In his book Filipino Spirit World, Rodney Henry talks about how an “informal conspiracy of silence” developed among the laity toward the clergy in the Philippines. By the phrase, “conspiracy of silence,” Henry is referring to the lay people’s reluctance to talk to the clergy about their problems with the spirits because the clergy didn’t take such things seriously. For example, Henry described a situation in which a layperson was asked to deal with someone who was being “troubled by demons.” This layperson said, I stopped to ask our American missionary to pray for me and for the situation with the student. When I explained the situation to him, he simply laughed at me and changed the subject. That was the last time I ever talked to an American about the spirit-world (Henry, 33; emphasis added).
The first principle, then, in dealing with someone who comes from an animistic perspective, is to refrain from scoffing at their view of the world. Such skepticism will only cause them to refrain from discussing that part of their lives with you, but it will not turn them from it.
Be Aware of the Influence of Secularistic Thinking in Our Lives
The Lausanne Committee for World Evangelization has stated that “the influence of the enlightenment in our education, which traces everything to natural causes, has further dulled our consciousness of the powers of darkness” (Lausanne, 2). We, as Western Christians, need to be aware of how naturalistic, empirical thinking has influenced our worldview in that we have dismissed the influence of the spirit world altogether. Such a worldview, moreover, is not biblical.
Find Common Ground
Animism and Christianity share several concepts in common (see Tippett, 1972, 134-139), and the Christian can use them to build common ground.
First, both Christians and animists believe in the existence and the influence of the supernatural. Both Christianity and animism would stand together in their opposition to the naturalistic thinking that says only matter exists. Animists, like Christians, believe that, while we might plant the seeds and cultivate the soil, it is the supernatural that causes the growth. Or, while the doctor might dress the wound or set the broken arm, it is the supernatural that causes the healing.
Second, offending the supernatural carries consequences. With the animist, those consequences include such things as sickness, doing poorly in an exam, interpersonal strife, or financial ruin. With Christians, the consequences of our offending— sinning against—God is a broken relationship with Him.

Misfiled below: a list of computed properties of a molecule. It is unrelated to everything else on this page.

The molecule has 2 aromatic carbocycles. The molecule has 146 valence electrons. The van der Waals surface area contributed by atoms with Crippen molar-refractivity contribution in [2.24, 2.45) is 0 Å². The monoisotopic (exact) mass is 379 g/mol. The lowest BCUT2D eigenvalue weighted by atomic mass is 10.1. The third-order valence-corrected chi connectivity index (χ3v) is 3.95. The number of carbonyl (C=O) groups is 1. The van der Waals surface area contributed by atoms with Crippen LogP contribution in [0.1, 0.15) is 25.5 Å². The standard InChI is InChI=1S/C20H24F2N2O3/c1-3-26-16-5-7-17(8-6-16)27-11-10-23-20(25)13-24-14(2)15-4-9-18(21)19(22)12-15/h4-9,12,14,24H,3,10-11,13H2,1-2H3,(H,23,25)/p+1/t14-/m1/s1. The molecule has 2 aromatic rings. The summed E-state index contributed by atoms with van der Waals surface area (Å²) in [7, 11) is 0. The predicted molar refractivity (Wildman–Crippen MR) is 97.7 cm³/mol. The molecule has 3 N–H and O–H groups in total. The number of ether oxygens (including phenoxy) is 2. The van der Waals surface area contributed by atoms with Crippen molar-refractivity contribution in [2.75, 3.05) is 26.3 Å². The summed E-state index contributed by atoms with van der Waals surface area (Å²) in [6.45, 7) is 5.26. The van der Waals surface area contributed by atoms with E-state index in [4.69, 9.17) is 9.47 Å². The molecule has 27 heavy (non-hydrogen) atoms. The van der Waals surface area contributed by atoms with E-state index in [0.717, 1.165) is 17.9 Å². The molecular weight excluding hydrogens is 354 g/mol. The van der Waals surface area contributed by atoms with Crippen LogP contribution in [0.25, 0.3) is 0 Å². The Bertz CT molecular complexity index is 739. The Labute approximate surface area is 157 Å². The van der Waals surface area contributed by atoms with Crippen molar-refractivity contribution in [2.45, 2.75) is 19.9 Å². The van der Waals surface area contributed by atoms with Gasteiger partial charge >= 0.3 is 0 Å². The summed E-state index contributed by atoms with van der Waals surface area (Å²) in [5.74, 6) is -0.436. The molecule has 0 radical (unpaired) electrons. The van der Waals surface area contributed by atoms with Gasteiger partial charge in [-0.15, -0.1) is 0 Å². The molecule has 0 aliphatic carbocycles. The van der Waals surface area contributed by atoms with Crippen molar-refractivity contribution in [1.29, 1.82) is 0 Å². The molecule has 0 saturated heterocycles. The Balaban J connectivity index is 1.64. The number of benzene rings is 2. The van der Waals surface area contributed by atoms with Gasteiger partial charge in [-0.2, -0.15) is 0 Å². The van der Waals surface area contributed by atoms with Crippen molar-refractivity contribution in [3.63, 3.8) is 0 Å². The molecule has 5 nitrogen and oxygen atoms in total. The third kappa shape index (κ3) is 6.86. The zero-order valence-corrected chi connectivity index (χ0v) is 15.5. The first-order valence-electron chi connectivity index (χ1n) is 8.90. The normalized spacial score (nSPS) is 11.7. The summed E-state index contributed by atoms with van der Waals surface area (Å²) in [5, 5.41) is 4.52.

Third, both Christians and animists have the hope of a way by which to escape the consequences of our transgressions.
Fourth, often the animist believes in some form of a supreme Being who stands above the spirits and spiritual powers.
Asking the animist to talk about his or her concept of the supreme Being and about his or her cultural traditions, legends, and practices often carries unexpected fruit. That fruit could be a redemptive analogy—a theological similarity with Christianity in picture or story form—that could be used to illustrate the Gospel.
Ask such questions as:
What is the supreme God like?
Was there a time when God was close to humanity? What
caused the original separation between humanity and God?
Why does God seem distant now?
How do we offend the gods, spirits, or ancestors?
Is there a way by which to divert those consequences?
Does God care about us now? If so, how?
Highlight the Differences
The key differences between animism and Christianity are, first, that, in Christianity, God has not remained distant and silent, but He has broken through to our world through Jesus Christ, through whom He has made Himself known to us (John 1:1,14,18; Heb. 1:1-2; 1 John 4:9-10).
Second, through the sacrificial death of Jesus Christ, God has paid for—removed, covered, taken care of—the consequences that we have incurred as a result of our offenses against Him. There is no such grace in animism.
The “once and for all” nature of Christ’s sacrifice, moreover, means that the matter of our sin is settled with God (see Heb. 9:25-26; Is. 53:6; 2 Cor. 5:21), and the path is cleared for us to have a personal relationship with God (Heb. 4:16).
Be a “Better” Animist than the Animist
The animist is coming from the perspective that God is distant and that He does not care about our everyday concerns, or if He does care He can act only through the spirits. As a result, the animist takes problems and concerns to a spirit to solve, or relies on the power of a ritual or an amulet to meet needs.
For example, the following was written about a Catholic woman who placed her faith in a locket that had an image of St. Vincent De Paul on one side and the Virgin Mary on the other:
“Many times I was in danger of losing my life,” said 74 year-old Barbara Trzos. “Maybe because of the locket I was spared.”
She clutched it in Krakow, where she was taken to a prison and sentenced to death. She clutched it in Auschwitz, where she performed slave labor. She clutched it in Dresden, where the bombs exploded around her. She clutched it is Bergen-Belsen, where disease and starvation almost finished her.
“I do believe,” she said, “the locket was just protecting me” (McCaffrey, B-1).